Anyway we were discussing North by Northwest today and three girls were giving a presentation about the production history, genre, etc. One of them was talking about genre and she said something about it combining action, adventure, mystery, romance, and drama. She seemed to act like this was revolutionary. Now North by Northwest is a good movie and all, but no. Genres are almost never pure. Rarely do you have a drama without a little comedy, etc. I think pretty much from the beginning adventure movies have some romance. Some examples- any Douglas Fairbanks movie I can think of, Wings, and all those Errol Flynn/ Olivia de Havilland movies. Heck, even Casablanca counts in that genre.
Later in the class period the Eva Marie Saint/ Cary Grant relationship in the film came up. Some thought it was awkward, and while I disagree, I can almost see their point. Some one called it 'fake' and my teacher pointed out that that is kind of intentional. But then the girl I talked about in the previous paragraph said that she guessed all old movies are like that because the other movies we'd seen in class had 'fake' romances. (The implication being that modern movies don't have fake romances) WAIT WHAT?!?
|I can't be romantic opposite a fake, Ingrid! Stop it!|
|Yes our marriage has no romance and is soooo fake|
|I'll bet she'd think we were fake.|
Charlie Chaplin and Virginia Cherrill in City Lights
Bette Davis and Paul Henreid in Now Voyager
Clara Bow and Donald Keith in The Plastic Age: Although not a perfect movie, by any movies, I love how Clara Bow's character takes a step back and grows up and lets him grow up. Best scene: when she is crying watching him play football
|I don't really care about him, see my tears?|
Greta Garbo and Melvyn Douglas in Ninotchka: I watched this movie for the second time last year with my female room mates and we were all gushing over Melvyn Douglas' character. I love how he gets Ninotchka to laugh and then how he fights to get her out of Russia.
Humphrey Bogart and Ingrid Bergman in Casablanca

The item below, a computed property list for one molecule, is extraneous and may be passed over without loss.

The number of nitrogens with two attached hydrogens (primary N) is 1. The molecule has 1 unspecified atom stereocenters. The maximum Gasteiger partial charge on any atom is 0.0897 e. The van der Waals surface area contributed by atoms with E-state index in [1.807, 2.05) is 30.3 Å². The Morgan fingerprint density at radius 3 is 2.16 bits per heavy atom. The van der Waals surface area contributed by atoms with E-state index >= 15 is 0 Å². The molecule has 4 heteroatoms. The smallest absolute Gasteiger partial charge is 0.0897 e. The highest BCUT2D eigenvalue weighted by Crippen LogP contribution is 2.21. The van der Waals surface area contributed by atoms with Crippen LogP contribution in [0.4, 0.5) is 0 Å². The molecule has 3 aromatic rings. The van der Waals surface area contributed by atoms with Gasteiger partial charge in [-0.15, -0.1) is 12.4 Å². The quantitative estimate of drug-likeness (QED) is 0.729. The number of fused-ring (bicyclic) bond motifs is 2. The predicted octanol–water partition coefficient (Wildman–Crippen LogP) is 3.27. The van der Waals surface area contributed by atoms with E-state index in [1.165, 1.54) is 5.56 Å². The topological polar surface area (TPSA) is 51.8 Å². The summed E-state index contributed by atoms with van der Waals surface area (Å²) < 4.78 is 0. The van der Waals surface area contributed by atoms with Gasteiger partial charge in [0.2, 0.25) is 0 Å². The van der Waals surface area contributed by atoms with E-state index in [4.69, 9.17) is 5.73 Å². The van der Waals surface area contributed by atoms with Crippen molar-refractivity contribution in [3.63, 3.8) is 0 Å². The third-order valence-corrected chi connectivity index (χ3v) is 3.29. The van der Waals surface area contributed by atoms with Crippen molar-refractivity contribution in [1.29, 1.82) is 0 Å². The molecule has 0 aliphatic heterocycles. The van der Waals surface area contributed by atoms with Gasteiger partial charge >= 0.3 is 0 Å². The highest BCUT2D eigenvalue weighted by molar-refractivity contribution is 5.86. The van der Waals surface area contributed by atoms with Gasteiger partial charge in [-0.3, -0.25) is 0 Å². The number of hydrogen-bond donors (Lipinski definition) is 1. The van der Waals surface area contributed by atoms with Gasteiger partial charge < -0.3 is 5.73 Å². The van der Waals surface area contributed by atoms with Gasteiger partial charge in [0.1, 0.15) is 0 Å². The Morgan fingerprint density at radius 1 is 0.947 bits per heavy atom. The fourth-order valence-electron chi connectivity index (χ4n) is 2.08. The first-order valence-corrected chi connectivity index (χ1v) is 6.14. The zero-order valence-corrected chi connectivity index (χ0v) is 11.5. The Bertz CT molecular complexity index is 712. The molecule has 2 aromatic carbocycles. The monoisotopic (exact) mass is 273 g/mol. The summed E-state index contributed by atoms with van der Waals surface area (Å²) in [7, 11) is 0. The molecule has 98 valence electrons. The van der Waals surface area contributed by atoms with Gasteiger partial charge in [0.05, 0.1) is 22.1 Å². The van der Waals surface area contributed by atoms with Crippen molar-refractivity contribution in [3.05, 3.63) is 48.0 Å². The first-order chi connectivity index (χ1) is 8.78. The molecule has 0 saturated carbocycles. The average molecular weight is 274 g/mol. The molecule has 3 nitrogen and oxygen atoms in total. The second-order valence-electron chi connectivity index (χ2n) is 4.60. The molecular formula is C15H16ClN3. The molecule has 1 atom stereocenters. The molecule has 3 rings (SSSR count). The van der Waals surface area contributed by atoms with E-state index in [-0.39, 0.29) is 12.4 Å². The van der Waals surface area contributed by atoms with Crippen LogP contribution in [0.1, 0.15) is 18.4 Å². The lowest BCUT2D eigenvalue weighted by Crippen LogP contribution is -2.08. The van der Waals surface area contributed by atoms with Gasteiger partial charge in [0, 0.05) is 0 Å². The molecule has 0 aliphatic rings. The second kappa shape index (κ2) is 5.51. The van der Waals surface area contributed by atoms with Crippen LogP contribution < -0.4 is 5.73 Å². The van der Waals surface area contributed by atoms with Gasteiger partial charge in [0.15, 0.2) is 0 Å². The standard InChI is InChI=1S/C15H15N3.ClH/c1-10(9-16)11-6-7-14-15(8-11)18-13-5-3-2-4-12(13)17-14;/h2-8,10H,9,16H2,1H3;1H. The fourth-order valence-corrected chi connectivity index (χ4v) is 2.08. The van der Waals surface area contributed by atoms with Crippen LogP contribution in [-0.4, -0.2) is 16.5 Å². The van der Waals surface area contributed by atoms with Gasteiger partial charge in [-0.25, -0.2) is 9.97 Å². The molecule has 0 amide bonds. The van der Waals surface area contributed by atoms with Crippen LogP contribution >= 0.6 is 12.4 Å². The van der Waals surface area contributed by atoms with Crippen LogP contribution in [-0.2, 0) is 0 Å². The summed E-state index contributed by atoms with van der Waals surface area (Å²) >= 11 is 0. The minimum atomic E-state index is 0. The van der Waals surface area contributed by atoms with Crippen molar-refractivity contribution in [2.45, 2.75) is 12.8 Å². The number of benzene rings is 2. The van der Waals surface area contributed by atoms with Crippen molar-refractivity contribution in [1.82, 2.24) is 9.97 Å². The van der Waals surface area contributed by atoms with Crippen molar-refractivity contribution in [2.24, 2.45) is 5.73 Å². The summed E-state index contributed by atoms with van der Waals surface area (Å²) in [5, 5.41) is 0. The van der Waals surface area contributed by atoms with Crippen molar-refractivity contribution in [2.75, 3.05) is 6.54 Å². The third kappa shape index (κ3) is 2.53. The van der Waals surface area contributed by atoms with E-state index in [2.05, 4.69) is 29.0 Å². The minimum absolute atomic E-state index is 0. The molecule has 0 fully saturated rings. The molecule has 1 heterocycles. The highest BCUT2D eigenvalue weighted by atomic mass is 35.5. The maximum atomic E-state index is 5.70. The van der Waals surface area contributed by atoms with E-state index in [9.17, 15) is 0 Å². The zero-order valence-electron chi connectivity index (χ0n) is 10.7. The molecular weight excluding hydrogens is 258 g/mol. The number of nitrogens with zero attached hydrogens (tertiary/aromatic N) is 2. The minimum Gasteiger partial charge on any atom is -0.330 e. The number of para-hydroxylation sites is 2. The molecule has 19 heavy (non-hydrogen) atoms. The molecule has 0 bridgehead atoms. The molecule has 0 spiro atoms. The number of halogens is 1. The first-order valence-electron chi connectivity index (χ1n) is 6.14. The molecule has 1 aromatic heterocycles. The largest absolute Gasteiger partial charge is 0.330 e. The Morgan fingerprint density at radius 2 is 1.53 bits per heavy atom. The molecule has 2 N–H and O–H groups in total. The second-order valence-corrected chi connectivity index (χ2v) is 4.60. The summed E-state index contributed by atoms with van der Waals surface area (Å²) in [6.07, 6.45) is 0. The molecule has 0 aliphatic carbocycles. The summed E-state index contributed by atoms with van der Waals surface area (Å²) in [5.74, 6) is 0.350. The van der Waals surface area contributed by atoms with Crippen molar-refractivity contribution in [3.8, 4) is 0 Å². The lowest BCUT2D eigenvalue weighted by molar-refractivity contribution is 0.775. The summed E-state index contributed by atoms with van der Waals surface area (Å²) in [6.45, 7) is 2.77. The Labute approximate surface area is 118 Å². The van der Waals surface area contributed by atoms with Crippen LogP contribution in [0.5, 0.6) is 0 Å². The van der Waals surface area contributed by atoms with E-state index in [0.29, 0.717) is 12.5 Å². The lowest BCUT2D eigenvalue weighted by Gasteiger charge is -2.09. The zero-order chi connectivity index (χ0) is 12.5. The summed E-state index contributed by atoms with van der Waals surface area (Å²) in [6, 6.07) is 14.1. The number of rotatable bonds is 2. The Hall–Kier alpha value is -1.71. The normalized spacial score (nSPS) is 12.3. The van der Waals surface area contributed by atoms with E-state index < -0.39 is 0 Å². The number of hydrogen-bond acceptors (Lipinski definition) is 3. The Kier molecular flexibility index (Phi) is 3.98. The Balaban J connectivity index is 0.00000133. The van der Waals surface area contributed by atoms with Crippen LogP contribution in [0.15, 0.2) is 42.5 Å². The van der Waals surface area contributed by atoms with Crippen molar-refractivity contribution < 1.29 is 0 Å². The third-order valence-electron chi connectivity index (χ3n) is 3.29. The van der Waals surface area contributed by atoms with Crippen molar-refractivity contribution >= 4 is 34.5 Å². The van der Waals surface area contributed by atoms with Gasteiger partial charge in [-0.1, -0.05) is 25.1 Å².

Herbert Marshall and Miriam Hopkins in Trouble in Paradise: they are so perfect for each other
Irene Dunne and Charles Boyer in Love Affair: the perfect romance, that last scene... (and in my opinion better than the remake)
|Lou's going to die, but eh I haven't demonstrated how|
much I love him throughout the whole movie
Mary Pickford and Mahlon Hamilton in Daddy Long Legs: although this romance is really short I love how concerned he is that he is too old for her. Also the poor little orphan girl really deserved something good from life.
Teresa Wright and Gary Cooper in The Pride of the Yankees
And some screen teams that nail romance in every movie of theirs I've seen:
Ginger Rogers and Fred Astaire: romance through dance- they are the best; probably my favorite of their dances is "Never Gonna Dance". They both put themselves into the dance so much, it's not fake at all, even when slightly undermined by a quick fix ending.
Lauren Bacall and Humphrey Bogart- my favorite scene of theirs is the end of Dark Passage, it made me cry because you know they have a great romance and I care about them because of that. They tell you everything with those few glances.
In conclusion I submit the proposition that romances were more often believable back then and that there is a reason, people still try to copy the great romances of the screen, most of which are from the Golden Age of Hollywood, so this girl doesn't know anything.